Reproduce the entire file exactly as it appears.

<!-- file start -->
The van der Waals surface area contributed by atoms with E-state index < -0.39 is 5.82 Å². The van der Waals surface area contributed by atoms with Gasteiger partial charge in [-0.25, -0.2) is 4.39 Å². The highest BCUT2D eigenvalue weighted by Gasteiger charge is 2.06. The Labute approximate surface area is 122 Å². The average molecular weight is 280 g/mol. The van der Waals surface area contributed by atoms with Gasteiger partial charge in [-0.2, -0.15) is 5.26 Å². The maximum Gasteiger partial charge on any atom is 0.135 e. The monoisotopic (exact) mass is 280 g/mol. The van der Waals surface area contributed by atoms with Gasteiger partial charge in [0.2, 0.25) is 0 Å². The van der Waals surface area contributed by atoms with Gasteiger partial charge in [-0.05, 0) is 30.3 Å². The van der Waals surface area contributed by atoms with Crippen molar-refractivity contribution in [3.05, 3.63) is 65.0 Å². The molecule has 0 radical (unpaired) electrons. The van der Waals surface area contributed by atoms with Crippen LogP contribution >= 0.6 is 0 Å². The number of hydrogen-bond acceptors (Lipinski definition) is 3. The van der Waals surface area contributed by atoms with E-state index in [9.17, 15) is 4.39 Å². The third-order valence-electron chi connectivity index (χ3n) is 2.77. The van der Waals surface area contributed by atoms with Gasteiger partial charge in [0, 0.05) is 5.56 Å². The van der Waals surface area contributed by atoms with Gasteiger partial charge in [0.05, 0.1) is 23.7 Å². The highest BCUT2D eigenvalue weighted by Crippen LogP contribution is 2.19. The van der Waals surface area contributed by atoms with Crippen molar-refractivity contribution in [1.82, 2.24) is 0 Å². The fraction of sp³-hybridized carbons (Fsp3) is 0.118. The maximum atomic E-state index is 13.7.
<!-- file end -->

The van der Waals surface area contributed by atoms with E-state index < -0.39 is 5.82 Å². The van der Waals surface area contributed by atoms with Gasteiger partial charge in [-0.25, -0.2) is 4.39 Å². The highest BCUT2D eigenvalue weighted by Gasteiger charge is 2.06. The Labute approximate surface area is 122 Å². The average molecular weight is 280 g/mol. The van der Waals surface area contributed by atoms with Gasteiger partial charge in [-0.2, -0.15) is 5.26 Å². The maximum Gasteiger partial charge on any atom is 0.135 e. The monoisotopic (exact) mass is 280 g/mol. The van der Waals surface area contributed by atoms with Gasteiger partial charge in [0.2, 0.25) is 0 Å². The van der Waals surface area contributed by atoms with Gasteiger partial charge in [-0.05, 0) is 30.3 Å². The van der Waals surface area contributed by atoms with Crippen molar-refractivity contribution in [3.05, 3.63) is 65.0 Å². The molecule has 0 radical (unpaired) electrons. The van der Waals surface area contributed by atoms with Crippen LogP contribution >= 0.6 is 0 Å². The number of hydrogen-bond acceptors (Lipinski definition) is 3. The van der Waals surface area contributed by atoms with E-state index in [9.17, 15) is 4.39 Å². The third-order valence-electron chi connectivity index (χ3n) is 2.77. The van der Waals surface area contributed by atoms with Gasteiger partial charge in [0, 0.05) is 5.56 Å². The van der Waals surface area contributed by atoms with Gasteiger partial charge in [0.05, 0.1) is 23.7 Å². The highest BCUT2D eigenvalue weighted by Crippen LogP contribution is 2.19. The van der Waals surface area contributed by atoms with Crippen molar-refractivity contribution in [1.82, 2.24) is 0 Å². The fraction of sp³-hybridized carbons (Fsp3) is 0.118. The maximum atomic E-state index is 13.7.